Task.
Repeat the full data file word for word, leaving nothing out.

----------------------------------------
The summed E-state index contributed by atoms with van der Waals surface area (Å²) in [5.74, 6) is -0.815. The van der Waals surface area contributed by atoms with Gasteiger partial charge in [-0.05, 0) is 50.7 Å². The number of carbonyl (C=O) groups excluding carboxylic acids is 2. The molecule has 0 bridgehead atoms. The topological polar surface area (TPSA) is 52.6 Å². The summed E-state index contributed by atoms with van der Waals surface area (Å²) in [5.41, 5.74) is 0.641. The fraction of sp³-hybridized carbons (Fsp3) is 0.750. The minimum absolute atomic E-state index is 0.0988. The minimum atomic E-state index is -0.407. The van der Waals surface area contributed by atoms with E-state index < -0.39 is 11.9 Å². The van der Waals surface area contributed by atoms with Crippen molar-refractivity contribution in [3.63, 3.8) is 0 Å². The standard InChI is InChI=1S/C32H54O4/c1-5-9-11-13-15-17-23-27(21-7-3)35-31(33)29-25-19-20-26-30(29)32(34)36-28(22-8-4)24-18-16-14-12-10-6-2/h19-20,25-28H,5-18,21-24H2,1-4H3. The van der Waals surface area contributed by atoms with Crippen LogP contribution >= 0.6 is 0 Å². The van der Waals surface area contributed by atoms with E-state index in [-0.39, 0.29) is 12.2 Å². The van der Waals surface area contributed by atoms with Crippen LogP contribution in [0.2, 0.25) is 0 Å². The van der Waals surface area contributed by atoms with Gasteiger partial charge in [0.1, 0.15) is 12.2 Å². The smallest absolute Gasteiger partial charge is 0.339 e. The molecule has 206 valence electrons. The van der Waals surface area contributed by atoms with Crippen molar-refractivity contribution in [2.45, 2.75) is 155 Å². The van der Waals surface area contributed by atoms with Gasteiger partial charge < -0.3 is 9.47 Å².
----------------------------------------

The summed E-state index contributed by atoms with van der Waals surface area (Å²) in [5.74, 6) is -0.815. The van der Waals surface area contributed by atoms with Gasteiger partial charge in [-0.05, 0) is 50.7 Å². The number of carbonyl (C=O) groups excluding carboxylic acids is 2. The molecule has 0 bridgehead atoms. The topological polar surface area (TPSA) is 52.6 Å². The summed E-state index contributed by atoms with van der Waals surface area (Å²) in [5.41, 5.74) is 0.641. The fraction of sp³-hybridized carbons (Fsp3) is 0.750. The minimum absolute atomic E-state index is 0.0988. The minimum atomic E-state index is -0.407. The van der Waals surface area contributed by atoms with E-state index < -0.39 is 11.9 Å². The van der Waals surface area contributed by atoms with Crippen molar-refractivity contribution in [3.63, 3.8) is 0 Å². The standard InChI is InChI=1S/C32H54O4/c1-5-9-11-13-15-17-23-27(21-7-3)35-31(33)29-25-19-20-26-30(29)32(34)36-28(22-8-4)24-18-16-14-12-10-6-2/h19-20,25-28H,5-18,21-24H2,1-4H3. The van der Waals surface area contributed by atoms with Crippen LogP contribution >= 0.6 is 0 Å². The van der Waals surface area contributed by atoms with E-state index in [-0.39, 0.29) is 12.2 Å². The van der Waals surface area contributed by atoms with Crippen LogP contribution in [0.2, 0.25) is 0 Å². The van der Waals surface area contributed by atoms with Gasteiger partial charge in [0.1, 0.15) is 12.2 Å². The smallest absolute Gasteiger partial charge is 0.339 e. The molecule has 206 valence electrons. The van der Waals surface area contributed by atoms with Crippen molar-refractivity contribution in [2.45, 2.75) is 155 Å². The van der Waals surface area contributed by atoms with Gasteiger partial charge < -0.3 is 9.47 Å².